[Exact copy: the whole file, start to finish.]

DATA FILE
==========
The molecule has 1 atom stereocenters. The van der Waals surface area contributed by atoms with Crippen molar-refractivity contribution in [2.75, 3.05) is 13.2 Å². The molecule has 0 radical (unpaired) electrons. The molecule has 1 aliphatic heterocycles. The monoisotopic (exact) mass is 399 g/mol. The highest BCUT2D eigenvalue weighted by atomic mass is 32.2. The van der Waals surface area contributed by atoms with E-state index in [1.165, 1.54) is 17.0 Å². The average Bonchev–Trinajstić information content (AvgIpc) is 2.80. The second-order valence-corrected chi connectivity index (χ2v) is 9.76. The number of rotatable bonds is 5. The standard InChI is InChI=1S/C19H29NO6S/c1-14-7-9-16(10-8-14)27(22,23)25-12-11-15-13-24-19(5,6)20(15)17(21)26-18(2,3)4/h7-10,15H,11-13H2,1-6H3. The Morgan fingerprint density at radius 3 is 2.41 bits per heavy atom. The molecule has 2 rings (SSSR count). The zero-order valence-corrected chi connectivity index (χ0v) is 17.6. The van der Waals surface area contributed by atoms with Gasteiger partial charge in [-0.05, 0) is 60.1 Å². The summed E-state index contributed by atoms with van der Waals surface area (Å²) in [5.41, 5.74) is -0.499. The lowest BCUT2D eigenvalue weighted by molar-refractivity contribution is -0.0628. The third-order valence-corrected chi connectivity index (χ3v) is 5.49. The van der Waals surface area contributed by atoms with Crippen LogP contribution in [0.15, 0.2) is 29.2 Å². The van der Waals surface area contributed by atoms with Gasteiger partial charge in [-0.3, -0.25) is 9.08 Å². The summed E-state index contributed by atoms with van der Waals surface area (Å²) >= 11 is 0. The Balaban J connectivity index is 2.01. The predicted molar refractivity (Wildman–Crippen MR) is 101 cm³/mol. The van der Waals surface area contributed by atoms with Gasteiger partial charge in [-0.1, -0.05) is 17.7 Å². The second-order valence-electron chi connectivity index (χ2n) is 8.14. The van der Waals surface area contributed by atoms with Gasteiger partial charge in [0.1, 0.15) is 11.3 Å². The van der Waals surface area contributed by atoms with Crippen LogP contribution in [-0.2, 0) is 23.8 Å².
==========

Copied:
The molecule has 1 atom stereocenters. The van der Waals surface area contributed by atoms with Crippen molar-refractivity contribution in [2.75, 3.05) is 13.2 Å². The molecule has 0 radical (unpaired) electrons. The molecule has 1 aliphatic heterocycles. The monoisotopic (exact) mass is 399 g/mol. The highest BCUT2D eigenvalue weighted by atomic mass is 32.2. The van der Waals surface area contributed by atoms with E-state index in [1.165, 1.54) is 17.0 Å². The average Bonchev–Trinajstić information content (AvgIpc) is 2.80. The second-order valence-corrected chi connectivity index (χ2v) is 9.76. The number of rotatable bonds is 5. The standard InChI is InChI=1S/C19H29NO6S/c1-14-7-9-16(10-8-14)27(22,23)25-12-11-15-13-24-19(5,6)20(15)17(21)26-18(2,3)4/h7-10,15H,11-13H2,1-6H3. The Morgan fingerprint density at radius 3 is 2.41 bits per heavy atom. The molecule has 2 rings (SSSR count). The zero-order valence-corrected chi connectivity index (χ0v) is 17.6. The van der Waals surface area contributed by atoms with Gasteiger partial charge in [-0.05, 0) is 60.1 Å². The summed E-state index contributed by atoms with van der Waals surface area (Å²) in [5.41, 5.74) is -0.499. The lowest BCUT2D eigenvalue weighted by molar-refractivity contribution is -0.0628. The third-order valence-corrected chi connectivity index (χ3v) is 5.49. The van der Waals surface area contributed by atoms with Crippen LogP contribution in [0.15, 0.2) is 29.2 Å². The van der Waals surface area contributed by atoms with Gasteiger partial charge in [-0.3, -0.25) is 9.08 Å². The summed E-state index contributed by atoms with van der Waals surface area (Å²) >= 11 is 0. The Balaban J connectivity index is 2.01. The predicted molar refractivity (Wildman–Crippen MR) is 101 cm³/mol. The van der Waals surface area contributed by atoms with Gasteiger partial charge in [-0.1, -0.05) is 17.7 Å². The second-order valence-electron chi connectivity index (χ2n) is 8.14. The van der Waals surface area contributed by atoms with Gasteiger partial charge in [0.1, 0.15) is 11.3 Å². The van der Waals surface area contributed by atoms with Crippen LogP contribution in [-0.2, 0) is 23.8 Å².